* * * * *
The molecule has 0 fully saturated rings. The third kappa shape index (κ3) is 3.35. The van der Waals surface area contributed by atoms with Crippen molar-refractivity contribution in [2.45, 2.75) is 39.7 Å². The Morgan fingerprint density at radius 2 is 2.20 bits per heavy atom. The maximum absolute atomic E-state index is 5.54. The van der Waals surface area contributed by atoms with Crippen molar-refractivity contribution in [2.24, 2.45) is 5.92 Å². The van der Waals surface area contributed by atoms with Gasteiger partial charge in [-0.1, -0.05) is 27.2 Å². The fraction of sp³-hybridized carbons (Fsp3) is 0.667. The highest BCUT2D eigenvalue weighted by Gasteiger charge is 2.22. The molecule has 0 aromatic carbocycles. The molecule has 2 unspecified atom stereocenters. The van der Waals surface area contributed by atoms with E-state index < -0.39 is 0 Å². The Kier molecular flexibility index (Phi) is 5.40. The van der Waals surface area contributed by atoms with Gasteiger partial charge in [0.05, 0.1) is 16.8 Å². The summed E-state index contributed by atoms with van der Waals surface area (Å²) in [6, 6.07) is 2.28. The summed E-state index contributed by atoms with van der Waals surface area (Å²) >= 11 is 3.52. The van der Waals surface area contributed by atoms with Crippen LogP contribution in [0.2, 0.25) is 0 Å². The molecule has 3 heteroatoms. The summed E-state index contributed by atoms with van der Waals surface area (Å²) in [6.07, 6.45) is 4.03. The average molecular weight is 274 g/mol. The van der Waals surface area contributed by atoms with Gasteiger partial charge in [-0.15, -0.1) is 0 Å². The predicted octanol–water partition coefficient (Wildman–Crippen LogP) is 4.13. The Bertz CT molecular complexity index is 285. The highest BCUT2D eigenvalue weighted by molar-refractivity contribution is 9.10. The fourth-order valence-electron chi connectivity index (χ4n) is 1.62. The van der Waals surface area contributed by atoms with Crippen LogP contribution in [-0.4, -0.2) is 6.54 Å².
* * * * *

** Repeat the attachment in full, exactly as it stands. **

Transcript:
The molecule has 0 fully saturated rings. The third kappa shape index (κ3) is 3.35. The van der Waals surface area contributed by atoms with Crippen molar-refractivity contribution in [2.45, 2.75) is 39.7 Å². The Morgan fingerprint density at radius 2 is 2.20 bits per heavy atom. The maximum absolute atomic E-state index is 5.54. The van der Waals surface area contributed by atoms with Crippen molar-refractivity contribution in [2.24, 2.45) is 5.92 Å². The van der Waals surface area contributed by atoms with Gasteiger partial charge in [-0.1, -0.05) is 27.2 Å². The fraction of sp³-hybridized carbons (Fsp3) is 0.667. The highest BCUT2D eigenvalue weighted by Gasteiger charge is 2.22. The molecule has 0 aromatic carbocycles. The molecule has 2 unspecified atom stereocenters. The van der Waals surface area contributed by atoms with E-state index < -0.39 is 0 Å². The Kier molecular flexibility index (Phi) is 5.40. The van der Waals surface area contributed by atoms with Gasteiger partial charge in [0.05, 0.1) is 16.8 Å². The summed E-state index contributed by atoms with van der Waals surface area (Å²) in [6, 6.07) is 2.28. The summed E-state index contributed by atoms with van der Waals surface area (Å²) >= 11 is 3.52. The van der Waals surface area contributed by atoms with Crippen LogP contribution in [0.2, 0.25) is 0 Å². The molecule has 3 heteroatoms. The summed E-state index contributed by atoms with van der Waals surface area (Å²) in [6.07, 6.45) is 4.03. The average molecular weight is 274 g/mol. The van der Waals surface area contributed by atoms with Gasteiger partial charge in [-0.15, -0.1) is 0 Å². The predicted octanol–water partition coefficient (Wildman–Crippen LogP) is 4.13. The Bertz CT molecular complexity index is 285. The highest BCUT2D eigenvalue weighted by molar-refractivity contribution is 9.10. The fourth-order valence-electron chi connectivity index (χ4n) is 1.62. The van der Waals surface area contributed by atoms with Crippen LogP contribution in [-0.4, -0.2) is 6.54 Å².